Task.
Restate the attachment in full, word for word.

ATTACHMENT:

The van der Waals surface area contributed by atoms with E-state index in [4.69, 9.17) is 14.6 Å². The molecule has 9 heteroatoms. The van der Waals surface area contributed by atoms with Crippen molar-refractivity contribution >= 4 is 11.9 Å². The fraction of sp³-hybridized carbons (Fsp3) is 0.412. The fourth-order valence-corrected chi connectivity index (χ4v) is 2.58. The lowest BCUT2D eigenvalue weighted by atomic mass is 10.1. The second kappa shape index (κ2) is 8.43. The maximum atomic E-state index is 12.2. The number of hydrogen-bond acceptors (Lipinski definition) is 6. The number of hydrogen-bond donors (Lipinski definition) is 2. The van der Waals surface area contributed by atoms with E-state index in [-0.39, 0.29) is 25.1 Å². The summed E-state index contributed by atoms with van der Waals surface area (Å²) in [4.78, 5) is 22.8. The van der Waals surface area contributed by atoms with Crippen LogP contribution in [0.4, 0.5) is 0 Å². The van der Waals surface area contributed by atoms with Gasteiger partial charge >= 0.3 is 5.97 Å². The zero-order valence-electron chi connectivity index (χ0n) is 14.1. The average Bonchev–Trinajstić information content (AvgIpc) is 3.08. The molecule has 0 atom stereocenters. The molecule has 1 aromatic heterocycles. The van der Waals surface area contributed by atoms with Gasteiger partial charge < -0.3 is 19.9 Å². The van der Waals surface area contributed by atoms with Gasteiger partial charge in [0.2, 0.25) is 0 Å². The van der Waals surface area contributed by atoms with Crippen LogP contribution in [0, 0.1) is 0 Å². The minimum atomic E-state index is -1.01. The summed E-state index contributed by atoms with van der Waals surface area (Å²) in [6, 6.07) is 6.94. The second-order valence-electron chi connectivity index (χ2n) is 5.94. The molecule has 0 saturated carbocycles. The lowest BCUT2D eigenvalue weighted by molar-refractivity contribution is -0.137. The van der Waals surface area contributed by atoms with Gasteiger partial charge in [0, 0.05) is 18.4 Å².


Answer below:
The van der Waals surface area contributed by atoms with E-state index in [4.69, 9.17) is 14.6 Å². The molecule has 9 heteroatoms. The van der Waals surface area contributed by atoms with Crippen molar-refractivity contribution >= 4 is 11.9 Å². The fraction of sp³-hybridized carbons (Fsp3) is 0.412. The fourth-order valence-corrected chi connectivity index (χ4v) is 2.58. The lowest BCUT2D eigenvalue weighted by atomic mass is 10.1. The second kappa shape index (κ2) is 8.43. The maximum atomic E-state index is 12.2. The number of hydrogen-bond acceptors (Lipinski definition) is 6. The number of hydrogen-bond donors (Lipinski definition) is 2. The van der Waals surface area contributed by atoms with E-state index in [-0.39, 0.29) is 25.1 Å². The summed E-state index contributed by atoms with van der Waals surface area (Å²) in [4.78, 5) is 22.8. The van der Waals surface area contributed by atoms with Crippen LogP contribution in [0.4, 0.5) is 0 Å². The van der Waals surface area contributed by atoms with Gasteiger partial charge >= 0.3 is 5.97 Å². The zero-order valence-electron chi connectivity index (χ0n) is 14.1. The average Bonchev–Trinajstić information content (AvgIpc) is 3.08. The molecule has 0 atom stereocenters. The molecule has 1 aromatic heterocycles. The van der Waals surface area contributed by atoms with Gasteiger partial charge < -0.3 is 19.9 Å². The van der Waals surface area contributed by atoms with Gasteiger partial charge in [0.2, 0.25) is 0 Å². The van der Waals surface area contributed by atoms with Crippen LogP contribution in [0, 0.1) is 0 Å². The minimum atomic E-state index is -1.01. The summed E-state index contributed by atoms with van der Waals surface area (Å²) in [6, 6.07) is 6.94. The second-order valence-electron chi connectivity index (χ2n) is 5.94. The molecule has 0 saturated carbocycles. The lowest BCUT2D eigenvalue weighted by molar-refractivity contribution is -0.137. The van der Waals surface area contributed by atoms with Gasteiger partial charge in [0, 0.05) is 18.4 Å².